April 23, 2014

Making Mead by Dr. Roger A. Morse

Review by Frederick B. Wardwell

Making Mead by Dr. Roger A. Morse

Making Mead by Dr. Roger A. Morse

All you need to know to make prize-winning mead is told in Dr. Roger A. Morse’s book Making Mead. in 125 pages, he gives formulas, sanitation procedures, equipment requirements, and other helpful information. i know that this is all you need, because I first made wine 60 years ago, studied college chemistry for six years, and read every word of The Chemistry of Wine Making, but i never made a satisfactory wine before reading Making Mead, or found any helpful suggestions not included in this book. There is thus no need for me to explain here in detail how to make mead. Just read his book.

There is, naturally, other material to study if you wish. The October 1994 issue of the MSBA Bee Line interviewed Walter Orlovsky of Dresden in detail on his prize- winning process. The American Mead As- sociation has published volumes on mead, and lists many references. Our coopera- tive extension Service has entomology Leaflet #82 devoted to mead making, and the February 1998 issue of The American Bee Journal carried a fine article by Morse, Kime, and Steinkraus on the latest tech- nology, which listed several references.

Beware! Mead making is not unlike bee keeping in that there are many opinions, many formulas, and if you wish to add them, an almost infinite number of flavor- ings recommended. perhaps the most often encountered process variable, how- ever, is whether or not to boil the honey/ water mix before fermenting. Dr. Morse et al advise in The American Bee Journal article that the flavor is better if boiling is avoided, but in Mead Making, Morse states boiling is the best way for the home vint- ner to make a clear mead. Take your pick.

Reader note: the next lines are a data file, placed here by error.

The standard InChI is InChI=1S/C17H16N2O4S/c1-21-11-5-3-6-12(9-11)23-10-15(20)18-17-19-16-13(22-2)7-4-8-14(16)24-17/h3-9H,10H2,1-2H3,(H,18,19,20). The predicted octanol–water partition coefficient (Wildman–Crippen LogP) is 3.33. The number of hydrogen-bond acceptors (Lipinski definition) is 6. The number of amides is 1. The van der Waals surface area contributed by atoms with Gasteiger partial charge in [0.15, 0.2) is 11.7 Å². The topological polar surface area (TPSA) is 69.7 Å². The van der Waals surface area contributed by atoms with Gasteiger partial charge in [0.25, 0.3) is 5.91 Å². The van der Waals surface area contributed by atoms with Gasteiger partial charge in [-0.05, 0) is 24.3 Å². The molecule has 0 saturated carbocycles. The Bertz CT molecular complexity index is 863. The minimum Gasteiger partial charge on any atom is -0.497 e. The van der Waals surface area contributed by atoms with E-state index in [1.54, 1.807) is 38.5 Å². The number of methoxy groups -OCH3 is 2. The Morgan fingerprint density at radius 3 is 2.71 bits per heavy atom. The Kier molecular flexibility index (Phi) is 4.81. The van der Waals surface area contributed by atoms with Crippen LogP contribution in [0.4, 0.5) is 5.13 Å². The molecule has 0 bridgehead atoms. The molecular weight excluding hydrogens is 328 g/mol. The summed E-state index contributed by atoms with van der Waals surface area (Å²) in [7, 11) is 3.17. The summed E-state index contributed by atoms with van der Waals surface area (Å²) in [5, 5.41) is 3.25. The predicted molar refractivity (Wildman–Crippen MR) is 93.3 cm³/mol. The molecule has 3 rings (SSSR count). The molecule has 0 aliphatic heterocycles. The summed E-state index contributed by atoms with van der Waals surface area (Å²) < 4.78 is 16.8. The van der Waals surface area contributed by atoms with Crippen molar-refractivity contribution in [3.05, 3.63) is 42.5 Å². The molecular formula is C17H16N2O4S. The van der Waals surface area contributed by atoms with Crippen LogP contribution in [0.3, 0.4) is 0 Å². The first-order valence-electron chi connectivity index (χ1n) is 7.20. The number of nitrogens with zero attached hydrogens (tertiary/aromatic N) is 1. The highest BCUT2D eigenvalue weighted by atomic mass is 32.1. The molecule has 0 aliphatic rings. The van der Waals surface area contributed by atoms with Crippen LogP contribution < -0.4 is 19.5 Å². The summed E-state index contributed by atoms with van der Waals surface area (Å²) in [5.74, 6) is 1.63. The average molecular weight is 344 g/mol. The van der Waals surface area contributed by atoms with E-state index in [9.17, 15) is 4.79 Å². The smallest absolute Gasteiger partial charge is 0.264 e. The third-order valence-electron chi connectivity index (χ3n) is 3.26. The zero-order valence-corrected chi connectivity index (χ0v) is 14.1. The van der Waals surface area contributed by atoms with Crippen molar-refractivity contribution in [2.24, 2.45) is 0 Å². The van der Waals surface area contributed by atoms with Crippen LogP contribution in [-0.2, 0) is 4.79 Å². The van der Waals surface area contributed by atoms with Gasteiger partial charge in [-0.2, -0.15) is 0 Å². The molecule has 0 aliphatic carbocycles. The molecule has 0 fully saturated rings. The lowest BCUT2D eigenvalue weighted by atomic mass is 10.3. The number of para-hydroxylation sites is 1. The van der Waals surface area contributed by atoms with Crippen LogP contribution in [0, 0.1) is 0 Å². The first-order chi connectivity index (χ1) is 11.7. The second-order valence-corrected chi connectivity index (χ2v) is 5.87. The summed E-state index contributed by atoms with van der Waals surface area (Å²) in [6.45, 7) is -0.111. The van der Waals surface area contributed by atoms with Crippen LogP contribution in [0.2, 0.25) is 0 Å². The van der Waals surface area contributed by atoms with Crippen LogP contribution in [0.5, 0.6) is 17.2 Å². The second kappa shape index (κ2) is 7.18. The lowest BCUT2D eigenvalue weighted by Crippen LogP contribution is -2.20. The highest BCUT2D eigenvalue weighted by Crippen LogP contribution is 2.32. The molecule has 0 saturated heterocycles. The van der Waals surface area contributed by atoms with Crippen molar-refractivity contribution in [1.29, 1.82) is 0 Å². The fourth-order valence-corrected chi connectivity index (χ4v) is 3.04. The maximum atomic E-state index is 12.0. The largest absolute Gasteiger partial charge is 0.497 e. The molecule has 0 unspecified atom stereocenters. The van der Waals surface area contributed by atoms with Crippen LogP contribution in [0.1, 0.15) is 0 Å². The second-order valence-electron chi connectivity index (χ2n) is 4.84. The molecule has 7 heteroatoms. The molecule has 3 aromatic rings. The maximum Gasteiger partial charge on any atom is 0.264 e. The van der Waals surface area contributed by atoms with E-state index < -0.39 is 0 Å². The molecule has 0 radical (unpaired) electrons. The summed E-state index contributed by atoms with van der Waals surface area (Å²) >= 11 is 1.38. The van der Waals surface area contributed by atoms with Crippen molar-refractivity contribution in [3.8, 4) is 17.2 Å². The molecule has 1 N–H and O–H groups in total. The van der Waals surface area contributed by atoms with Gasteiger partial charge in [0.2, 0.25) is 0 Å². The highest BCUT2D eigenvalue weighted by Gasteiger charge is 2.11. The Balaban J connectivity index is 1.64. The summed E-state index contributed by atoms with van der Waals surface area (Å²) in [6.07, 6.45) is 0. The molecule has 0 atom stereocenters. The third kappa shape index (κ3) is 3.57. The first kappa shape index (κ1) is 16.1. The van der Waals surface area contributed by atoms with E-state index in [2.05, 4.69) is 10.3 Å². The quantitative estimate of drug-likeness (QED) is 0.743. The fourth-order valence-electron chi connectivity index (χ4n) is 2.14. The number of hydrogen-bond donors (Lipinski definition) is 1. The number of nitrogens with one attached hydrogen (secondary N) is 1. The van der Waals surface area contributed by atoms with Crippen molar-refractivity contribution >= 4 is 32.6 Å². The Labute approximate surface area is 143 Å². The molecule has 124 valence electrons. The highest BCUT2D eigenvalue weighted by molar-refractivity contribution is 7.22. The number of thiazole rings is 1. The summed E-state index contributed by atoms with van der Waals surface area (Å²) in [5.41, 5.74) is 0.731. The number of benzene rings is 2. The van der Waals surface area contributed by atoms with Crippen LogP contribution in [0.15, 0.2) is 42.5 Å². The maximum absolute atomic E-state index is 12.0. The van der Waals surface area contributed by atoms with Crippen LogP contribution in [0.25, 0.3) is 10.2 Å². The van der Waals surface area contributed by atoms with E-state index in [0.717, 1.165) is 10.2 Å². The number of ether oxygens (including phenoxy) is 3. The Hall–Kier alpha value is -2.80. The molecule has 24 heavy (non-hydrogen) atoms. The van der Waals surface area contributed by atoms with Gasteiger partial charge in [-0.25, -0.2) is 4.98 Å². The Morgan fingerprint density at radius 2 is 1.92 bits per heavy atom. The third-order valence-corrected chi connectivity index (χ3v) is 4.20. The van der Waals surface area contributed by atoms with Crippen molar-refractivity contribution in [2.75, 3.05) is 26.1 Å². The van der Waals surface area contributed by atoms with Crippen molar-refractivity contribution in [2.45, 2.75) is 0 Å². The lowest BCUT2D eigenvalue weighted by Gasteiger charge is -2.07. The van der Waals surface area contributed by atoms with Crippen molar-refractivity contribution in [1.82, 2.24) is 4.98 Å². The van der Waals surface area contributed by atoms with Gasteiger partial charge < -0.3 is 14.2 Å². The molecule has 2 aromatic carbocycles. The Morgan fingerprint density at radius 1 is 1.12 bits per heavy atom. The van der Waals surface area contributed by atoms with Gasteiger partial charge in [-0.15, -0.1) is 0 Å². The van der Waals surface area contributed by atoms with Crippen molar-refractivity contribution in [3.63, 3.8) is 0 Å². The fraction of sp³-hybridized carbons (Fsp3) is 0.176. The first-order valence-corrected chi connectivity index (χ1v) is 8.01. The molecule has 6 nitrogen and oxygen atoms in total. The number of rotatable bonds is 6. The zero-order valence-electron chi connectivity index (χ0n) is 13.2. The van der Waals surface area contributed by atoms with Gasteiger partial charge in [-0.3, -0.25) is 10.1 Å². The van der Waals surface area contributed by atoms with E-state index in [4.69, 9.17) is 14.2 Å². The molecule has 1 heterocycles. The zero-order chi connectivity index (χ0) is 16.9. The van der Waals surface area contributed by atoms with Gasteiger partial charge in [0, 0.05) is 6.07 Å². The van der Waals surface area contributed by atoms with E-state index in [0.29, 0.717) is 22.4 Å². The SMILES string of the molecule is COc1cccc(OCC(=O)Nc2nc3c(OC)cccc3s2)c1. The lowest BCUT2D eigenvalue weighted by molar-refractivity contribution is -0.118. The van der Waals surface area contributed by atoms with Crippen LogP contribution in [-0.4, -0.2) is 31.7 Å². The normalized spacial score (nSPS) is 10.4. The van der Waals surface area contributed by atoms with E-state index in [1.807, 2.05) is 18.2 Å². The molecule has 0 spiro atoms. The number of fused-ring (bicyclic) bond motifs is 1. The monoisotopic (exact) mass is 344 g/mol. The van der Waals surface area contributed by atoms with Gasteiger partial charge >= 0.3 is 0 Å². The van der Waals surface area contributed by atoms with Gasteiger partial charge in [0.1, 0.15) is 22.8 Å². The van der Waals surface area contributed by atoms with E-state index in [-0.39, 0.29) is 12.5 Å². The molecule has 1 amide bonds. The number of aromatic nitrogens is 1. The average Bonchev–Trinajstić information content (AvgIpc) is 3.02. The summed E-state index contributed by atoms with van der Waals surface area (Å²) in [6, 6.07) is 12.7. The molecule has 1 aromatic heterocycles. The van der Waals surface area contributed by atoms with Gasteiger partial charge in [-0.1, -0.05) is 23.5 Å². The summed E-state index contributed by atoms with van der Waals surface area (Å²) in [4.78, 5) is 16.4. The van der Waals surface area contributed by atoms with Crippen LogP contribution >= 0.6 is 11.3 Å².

The cost of making mead is nominal for the home vintner. equipment consists of a few glass jars a gallon or larger, a few rubber corks, a simple air lock system, some flexible tubing, and empty bottles for the finished product. A cool cellar, optimally 60 – 65°F, is very desirable.

Since mead is wine made from honey, you need honey, and presumably bees. One half pound of honey will produce about a 750ml bottle of dry mead, and a bit less of sweet mead. Your mead’s flavor will depend in a large part on the flavor of your honey, just as grape wine depends on grape variety. Dr. Morse favors late- season goldenrod honey for its strong bouquet, while most others prefer lighter honeys like clover or orange blossom. if you have a reasonably developed sense for wine quality, you have probably found home made wine not better than cheap jug wine. You can do much better than that by carefully following Morse’s direc- tions. Still, you may not like mead on first tasting, for, to some extent, all bever- ages take experience or education to enjoy; however, people who like wine usually like good mead from the start.

Most mead makers feel that mead must age at least two to three years before being ready to drink, while five years is not contested. Some recommend eleven years, but that’s a long time to wait. in any event, if you wish to consume one 750ml bottle a week (before a nap), and have a 15-year life expectancy, you will need 250 gallons in the cellar. That will take about 600 pounds of honey and five years of aging, so get started!

Making Mead, by Roger A. Morse, is in the MSBA library.

 

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